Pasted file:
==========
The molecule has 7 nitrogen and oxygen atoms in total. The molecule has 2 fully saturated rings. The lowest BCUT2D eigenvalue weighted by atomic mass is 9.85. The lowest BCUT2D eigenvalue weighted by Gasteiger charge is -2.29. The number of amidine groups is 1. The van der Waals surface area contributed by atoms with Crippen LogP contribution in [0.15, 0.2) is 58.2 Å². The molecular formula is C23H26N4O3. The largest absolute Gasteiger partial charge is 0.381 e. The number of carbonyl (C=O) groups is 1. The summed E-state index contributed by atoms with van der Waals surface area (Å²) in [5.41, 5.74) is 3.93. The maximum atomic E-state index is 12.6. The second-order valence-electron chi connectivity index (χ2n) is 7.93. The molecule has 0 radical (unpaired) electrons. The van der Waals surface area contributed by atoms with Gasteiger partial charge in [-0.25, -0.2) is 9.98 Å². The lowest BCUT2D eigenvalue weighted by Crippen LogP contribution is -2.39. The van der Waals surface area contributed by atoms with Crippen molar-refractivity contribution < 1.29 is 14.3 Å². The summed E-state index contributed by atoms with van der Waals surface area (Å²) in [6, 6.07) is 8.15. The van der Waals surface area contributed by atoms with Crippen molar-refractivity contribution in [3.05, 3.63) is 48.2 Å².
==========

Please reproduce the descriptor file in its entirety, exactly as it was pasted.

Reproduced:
The molecule has 7 nitrogen and oxygen atoms in total. The molecule has 2 fully saturated rings. The lowest BCUT2D eigenvalue weighted by atomic mass is 9.85. The lowest BCUT2D eigenvalue weighted by Gasteiger charge is -2.29. The number of amidine groups is 1. The van der Waals surface area contributed by atoms with Crippen LogP contribution in [0.15, 0.2) is 58.2 Å². The molecular formula is C23H26N4O3. The largest absolute Gasteiger partial charge is 0.381 e. The number of carbonyl (C=O) groups is 1. The summed E-state index contributed by atoms with van der Waals surface area (Å²) in [5.41, 5.74) is 3.93. The maximum atomic E-state index is 12.6. The second-order valence-electron chi connectivity index (χ2n) is 7.93. The molecule has 0 radical (unpaired) electrons. The van der Waals surface area contributed by atoms with Gasteiger partial charge in [-0.25, -0.2) is 9.98 Å². The lowest BCUT2D eigenvalue weighted by Crippen LogP contribution is -2.39. The van der Waals surface area contributed by atoms with Crippen molar-refractivity contribution < 1.29 is 14.3 Å². The summed E-state index contributed by atoms with van der Waals surface area (Å²) in [6, 6.07) is 8.15. The van der Waals surface area contributed by atoms with Crippen molar-refractivity contribution in [3.05, 3.63) is 48.2 Å².